In the JonBenét case, no trace of breaking-in was found (that broken window was dismissed) and yet the parents weren't even interviewed for months.
GMC was smarter, no ransom note and no body.

Pat Brown said...

Another example might be if a body is found on one's property. If it were at the very edge of a large tract of rural land it is possible someone could have dumped it there. Let's say a man is last seen with a particular woman at a bar and that woman is found dead on the edge of his property. Did he dump her there or is it possible someone grabbed the woman, and knowing that man was seen in the bar with her, decided to dump the body on his property to frame him. So, with the body on the edge of the property, it is hard to eliminate everyone besides the owner... a lot more evidence would be needed for conviction rather than just the body dump. And, if one eliminated the rest of the guys in the bar that night, it still does not prove the man owning the property did it.

However, suppose the body was buried right next to the house and covered with cement a day later. Well, that might be pretty good evidence that no one else is likely to have come on the property, buried the body right outside the owner's window, and then came back and built a patio. Unless, of course, the owner was away in Florida and came back to find home improvements....::laughs::

Pat Brown said...

Anon: Sorry. I deleted your comment. For everyone, please do not rehash aspects of the Madeleine McCann case here. The post is about investigative techniques concerning suspects in all kinds of cases, the McCann case simply being one example. I wrote this post because there seems to be a general misunderstanding that police can eventually take someone to court without solid evidence if they can say they have investigated numerous people and couldn't find a better suspect. This is blatantly incorrect and any defense attorney would have a field day with such a assertion in court.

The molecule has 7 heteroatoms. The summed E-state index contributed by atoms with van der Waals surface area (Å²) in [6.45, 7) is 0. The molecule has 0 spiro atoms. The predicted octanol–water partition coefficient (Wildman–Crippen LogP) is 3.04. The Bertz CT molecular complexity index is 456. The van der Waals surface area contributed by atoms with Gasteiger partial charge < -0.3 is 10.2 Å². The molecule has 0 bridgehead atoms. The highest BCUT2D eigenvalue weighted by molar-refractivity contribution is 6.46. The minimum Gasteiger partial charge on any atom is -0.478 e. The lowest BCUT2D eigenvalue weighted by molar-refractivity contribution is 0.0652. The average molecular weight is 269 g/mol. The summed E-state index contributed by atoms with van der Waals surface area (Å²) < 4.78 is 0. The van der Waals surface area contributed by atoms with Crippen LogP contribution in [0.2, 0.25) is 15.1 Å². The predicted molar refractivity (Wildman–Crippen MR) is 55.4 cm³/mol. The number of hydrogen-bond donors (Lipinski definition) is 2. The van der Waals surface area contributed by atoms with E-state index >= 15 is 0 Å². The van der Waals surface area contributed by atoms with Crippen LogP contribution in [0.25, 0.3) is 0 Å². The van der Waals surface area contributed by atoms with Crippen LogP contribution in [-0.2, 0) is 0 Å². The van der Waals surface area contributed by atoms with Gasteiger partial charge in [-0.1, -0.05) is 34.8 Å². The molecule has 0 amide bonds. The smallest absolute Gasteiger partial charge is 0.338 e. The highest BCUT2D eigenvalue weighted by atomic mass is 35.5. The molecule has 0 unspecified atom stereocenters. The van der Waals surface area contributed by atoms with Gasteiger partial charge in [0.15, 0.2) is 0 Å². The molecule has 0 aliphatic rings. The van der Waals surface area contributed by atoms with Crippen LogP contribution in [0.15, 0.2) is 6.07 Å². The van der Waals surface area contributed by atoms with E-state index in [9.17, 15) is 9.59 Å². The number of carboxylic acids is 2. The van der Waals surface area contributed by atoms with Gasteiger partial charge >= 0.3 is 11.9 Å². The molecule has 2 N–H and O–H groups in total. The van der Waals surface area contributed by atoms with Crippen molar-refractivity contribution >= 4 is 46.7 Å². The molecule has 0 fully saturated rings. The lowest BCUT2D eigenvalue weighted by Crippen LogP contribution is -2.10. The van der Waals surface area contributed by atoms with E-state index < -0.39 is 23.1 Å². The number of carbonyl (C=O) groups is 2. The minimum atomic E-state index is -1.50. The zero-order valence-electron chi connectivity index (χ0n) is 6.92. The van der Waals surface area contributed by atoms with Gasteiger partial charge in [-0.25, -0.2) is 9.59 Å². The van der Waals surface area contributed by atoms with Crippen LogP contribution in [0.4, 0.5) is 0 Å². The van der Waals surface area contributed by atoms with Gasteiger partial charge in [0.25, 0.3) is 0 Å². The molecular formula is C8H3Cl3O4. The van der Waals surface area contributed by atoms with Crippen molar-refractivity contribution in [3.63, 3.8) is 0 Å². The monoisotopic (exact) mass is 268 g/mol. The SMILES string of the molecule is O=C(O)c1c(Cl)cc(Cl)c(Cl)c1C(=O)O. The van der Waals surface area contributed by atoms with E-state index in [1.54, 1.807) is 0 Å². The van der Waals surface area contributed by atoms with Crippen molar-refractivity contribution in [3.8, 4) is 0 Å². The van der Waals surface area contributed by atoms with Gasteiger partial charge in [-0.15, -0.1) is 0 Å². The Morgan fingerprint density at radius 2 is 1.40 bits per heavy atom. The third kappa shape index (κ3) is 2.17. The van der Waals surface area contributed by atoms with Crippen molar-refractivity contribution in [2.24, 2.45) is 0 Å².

There is only one way someone gets convicted; there is solid proof they did it or they are railroaded or the juries convict someone unlikeable with questionable evidence simply because he seems like a creep who could have done it.

In the McCann case, there is simply no where near enough evidence to take them to court. Scotland Yard's investigative procedure into all the individuals they have interviewed and investigated can only mean one of two things: they actually believe a stranger is responsible or they want the public to believe a stranger is responsible.

Rob said...

I don't understand why the police are ignoring certain evidence Pat - is there a specific reason for this?

Pat Brown said...

Rob, I think I stated that in the final paragraph.

Rob said...

Thanks Pat. What I don't get is, if the police are ignoring evidence, they would also have to be ignoring a huge fraud (the fund), leaving the public to be continually fleeced by the McCanns. Surely they wouldn't allow that to happen?

Pat Brown said...